Two-dimensional (2D) materials show great potential for use in battery electrodes and are believed to be particularly promising for high-rate applications. However, there does not seem to be much hard evidence for the superior rate performance of 2D materials compared to non-2D materials. To examine this point, we have analyzed published rate-performance data for a wide range of 2D materials as well as non-2D materials for comparison. For each capacity-rate curve, we extract parameters that quantify performance which can then be analyzed using a simple mechanistic model. Contrary to expectations, by comparing a previously proposed figure of merit, we find 2D-based electrodes to be on average ∼40 times poorer in terms of rate performance than non-2D materials. This is not due to differences in solid-state diffusion times which were similarly distributed for 2D and non-2D materials. In fact, we found the main difference between 2D and non-2D materials is that ion mobility within the electrolyte-filled pores of the electrodes is significantly lower for 2D materials, a situation which we attribute to their high aspect ratios.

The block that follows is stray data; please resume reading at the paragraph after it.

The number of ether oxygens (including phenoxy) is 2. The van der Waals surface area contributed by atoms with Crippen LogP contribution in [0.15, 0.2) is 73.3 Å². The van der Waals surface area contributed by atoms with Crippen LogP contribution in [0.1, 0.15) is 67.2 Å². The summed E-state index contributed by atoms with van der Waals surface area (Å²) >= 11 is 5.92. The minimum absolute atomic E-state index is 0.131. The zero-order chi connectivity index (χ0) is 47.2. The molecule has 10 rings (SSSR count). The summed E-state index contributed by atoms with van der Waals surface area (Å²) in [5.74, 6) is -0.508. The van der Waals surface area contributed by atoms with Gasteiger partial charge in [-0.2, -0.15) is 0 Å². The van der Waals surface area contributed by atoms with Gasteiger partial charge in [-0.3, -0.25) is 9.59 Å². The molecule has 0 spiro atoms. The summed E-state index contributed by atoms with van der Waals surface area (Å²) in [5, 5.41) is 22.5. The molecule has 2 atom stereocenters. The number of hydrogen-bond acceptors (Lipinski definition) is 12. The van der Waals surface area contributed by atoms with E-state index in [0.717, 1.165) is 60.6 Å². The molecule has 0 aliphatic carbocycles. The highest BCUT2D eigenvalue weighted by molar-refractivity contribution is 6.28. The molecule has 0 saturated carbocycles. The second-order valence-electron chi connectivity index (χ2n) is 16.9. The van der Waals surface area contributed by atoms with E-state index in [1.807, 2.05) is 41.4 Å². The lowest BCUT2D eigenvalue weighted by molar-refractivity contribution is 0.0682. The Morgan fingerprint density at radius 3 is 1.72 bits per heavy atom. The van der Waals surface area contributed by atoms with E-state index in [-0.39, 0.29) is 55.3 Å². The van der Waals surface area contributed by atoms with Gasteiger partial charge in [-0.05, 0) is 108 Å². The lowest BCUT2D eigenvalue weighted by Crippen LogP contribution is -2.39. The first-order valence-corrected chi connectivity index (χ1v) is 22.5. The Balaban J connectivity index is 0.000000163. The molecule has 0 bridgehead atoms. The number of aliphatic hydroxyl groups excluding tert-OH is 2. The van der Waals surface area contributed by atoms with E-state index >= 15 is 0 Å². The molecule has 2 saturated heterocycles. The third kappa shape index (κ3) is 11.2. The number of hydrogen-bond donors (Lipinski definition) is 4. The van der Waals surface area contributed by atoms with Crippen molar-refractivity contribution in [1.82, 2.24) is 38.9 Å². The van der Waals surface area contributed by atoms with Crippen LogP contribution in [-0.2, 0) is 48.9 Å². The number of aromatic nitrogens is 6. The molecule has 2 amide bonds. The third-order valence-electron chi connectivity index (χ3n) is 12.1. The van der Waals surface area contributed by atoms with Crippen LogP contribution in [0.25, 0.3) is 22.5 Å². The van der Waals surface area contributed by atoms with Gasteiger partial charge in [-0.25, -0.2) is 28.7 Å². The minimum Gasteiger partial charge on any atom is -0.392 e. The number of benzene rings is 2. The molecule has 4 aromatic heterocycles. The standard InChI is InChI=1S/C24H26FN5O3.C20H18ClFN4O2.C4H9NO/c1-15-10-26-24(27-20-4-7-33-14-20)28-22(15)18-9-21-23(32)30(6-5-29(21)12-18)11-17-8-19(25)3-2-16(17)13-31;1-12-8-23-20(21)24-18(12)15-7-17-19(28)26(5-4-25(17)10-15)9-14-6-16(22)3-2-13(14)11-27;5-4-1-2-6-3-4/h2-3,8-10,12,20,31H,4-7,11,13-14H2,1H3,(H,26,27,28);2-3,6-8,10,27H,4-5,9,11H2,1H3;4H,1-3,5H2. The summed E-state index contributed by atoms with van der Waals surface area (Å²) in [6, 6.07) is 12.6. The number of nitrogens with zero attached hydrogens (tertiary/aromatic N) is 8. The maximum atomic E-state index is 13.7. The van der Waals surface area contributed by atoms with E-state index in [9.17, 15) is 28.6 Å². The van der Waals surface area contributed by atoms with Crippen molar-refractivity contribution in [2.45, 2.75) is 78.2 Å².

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© 2020 American Chemical Society.
- anode rate
- diffusion coefficient